Carolina Environmental Diversity Explorations
Wetlands of the coastal plains · By Dirk Frankenberg
Cypress-gum swamp community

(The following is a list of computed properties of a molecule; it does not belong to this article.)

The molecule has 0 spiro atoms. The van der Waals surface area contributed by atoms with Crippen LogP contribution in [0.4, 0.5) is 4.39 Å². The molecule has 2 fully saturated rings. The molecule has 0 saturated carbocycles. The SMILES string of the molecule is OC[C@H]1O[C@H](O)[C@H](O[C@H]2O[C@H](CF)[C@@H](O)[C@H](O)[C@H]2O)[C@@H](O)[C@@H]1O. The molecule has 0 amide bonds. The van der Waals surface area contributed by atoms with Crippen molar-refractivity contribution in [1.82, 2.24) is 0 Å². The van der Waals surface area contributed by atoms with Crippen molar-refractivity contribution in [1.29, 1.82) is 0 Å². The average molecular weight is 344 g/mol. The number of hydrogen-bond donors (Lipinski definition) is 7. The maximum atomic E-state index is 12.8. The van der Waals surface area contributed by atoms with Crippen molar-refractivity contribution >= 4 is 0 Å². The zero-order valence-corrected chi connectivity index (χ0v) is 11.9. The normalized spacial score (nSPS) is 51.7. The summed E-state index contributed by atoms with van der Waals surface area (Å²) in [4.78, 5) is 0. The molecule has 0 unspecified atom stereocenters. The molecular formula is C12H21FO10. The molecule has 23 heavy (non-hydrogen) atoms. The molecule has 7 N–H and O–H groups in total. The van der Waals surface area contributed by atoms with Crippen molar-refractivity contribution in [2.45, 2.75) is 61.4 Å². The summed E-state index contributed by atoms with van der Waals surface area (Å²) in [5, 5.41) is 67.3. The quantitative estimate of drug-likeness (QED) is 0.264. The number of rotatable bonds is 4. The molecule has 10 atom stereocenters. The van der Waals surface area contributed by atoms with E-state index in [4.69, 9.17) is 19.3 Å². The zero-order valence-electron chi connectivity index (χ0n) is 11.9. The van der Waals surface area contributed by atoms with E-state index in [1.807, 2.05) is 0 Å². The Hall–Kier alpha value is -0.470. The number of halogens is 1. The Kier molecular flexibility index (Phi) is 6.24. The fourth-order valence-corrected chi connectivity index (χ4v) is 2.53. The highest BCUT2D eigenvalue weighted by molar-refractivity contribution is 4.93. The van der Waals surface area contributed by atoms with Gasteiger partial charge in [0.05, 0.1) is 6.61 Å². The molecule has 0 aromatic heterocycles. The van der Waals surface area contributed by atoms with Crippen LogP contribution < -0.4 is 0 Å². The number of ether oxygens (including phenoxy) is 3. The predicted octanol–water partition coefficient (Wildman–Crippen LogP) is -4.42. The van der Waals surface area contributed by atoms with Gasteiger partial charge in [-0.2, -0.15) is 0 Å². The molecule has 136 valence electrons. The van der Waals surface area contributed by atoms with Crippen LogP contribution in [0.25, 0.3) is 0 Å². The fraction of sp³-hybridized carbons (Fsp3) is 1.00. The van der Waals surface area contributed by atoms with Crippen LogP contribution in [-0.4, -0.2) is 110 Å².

When we talk about cypress-gum swamps, we talk mostly about the two dominant trees because often they make up almost all of the plants that live in the community. Most commonly the understory and herb layers of this community are poorly developed because of the difficult living conditions found on flooded forest floors. In places where flooding is less frequent and deep, you will find red maples, Carolina ash, and other species of gums scattered beneath the canopy trees. This arrangement is typical of southern bottomland hardwood communities. Figure 12 shows such a community landward of a swamp forest found along the White Oak River. If you look closely in the lower foreground you can see reflections from standing water. This photograph was taken in the fall when bottomland forests are usually dry, but this year was an exception as the floods of Hurricane Floyd took place only six weeks earlier. The remnants remain as puddles on these poorly draining soils.